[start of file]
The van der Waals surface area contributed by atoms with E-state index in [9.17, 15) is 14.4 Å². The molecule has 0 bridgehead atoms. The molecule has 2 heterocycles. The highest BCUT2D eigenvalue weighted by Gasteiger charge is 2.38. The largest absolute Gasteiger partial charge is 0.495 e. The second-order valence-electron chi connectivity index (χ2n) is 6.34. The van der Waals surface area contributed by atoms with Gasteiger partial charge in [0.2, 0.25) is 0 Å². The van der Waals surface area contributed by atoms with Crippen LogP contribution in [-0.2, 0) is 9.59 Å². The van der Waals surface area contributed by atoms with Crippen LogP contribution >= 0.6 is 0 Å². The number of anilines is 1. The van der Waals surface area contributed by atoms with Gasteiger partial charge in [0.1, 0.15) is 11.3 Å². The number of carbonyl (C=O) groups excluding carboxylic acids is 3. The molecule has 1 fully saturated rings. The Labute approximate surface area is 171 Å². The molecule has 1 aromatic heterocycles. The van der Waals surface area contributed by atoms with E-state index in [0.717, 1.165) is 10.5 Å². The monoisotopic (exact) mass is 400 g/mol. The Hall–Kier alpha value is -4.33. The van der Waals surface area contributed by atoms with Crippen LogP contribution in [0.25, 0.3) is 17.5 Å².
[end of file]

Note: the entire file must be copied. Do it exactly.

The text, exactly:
The van der Waals surface area contributed by atoms with E-state index in [9.17, 15) is 14.4 Å². The molecule has 0 bridgehead atoms. The molecule has 2 heterocycles. The highest BCUT2D eigenvalue weighted by Gasteiger charge is 2.38. The largest absolute Gasteiger partial charge is 0.495 e. The second-order valence-electron chi connectivity index (χ2n) is 6.34. The van der Waals surface area contributed by atoms with Gasteiger partial charge in [0.2, 0.25) is 0 Å². The van der Waals surface area contributed by atoms with Crippen LogP contribution in [-0.2, 0) is 9.59 Å². The van der Waals surface area contributed by atoms with Crippen LogP contribution >= 0.6 is 0 Å². The number of anilines is 1. The van der Waals surface area contributed by atoms with Gasteiger partial charge in [0.1, 0.15) is 11.3 Å². The number of carbonyl (C=O) groups excluding carboxylic acids is 3. The molecule has 1 fully saturated rings. The Labute approximate surface area is 171 Å². The molecule has 1 aromatic heterocycles. The van der Waals surface area contributed by atoms with E-state index in [0.717, 1.165) is 10.5 Å². The monoisotopic (exact) mass is 400 g/mol. The Hall–Kier alpha value is -4.33. The van der Waals surface area contributed by atoms with Crippen LogP contribution in [0.25, 0.3) is 17.5 Å².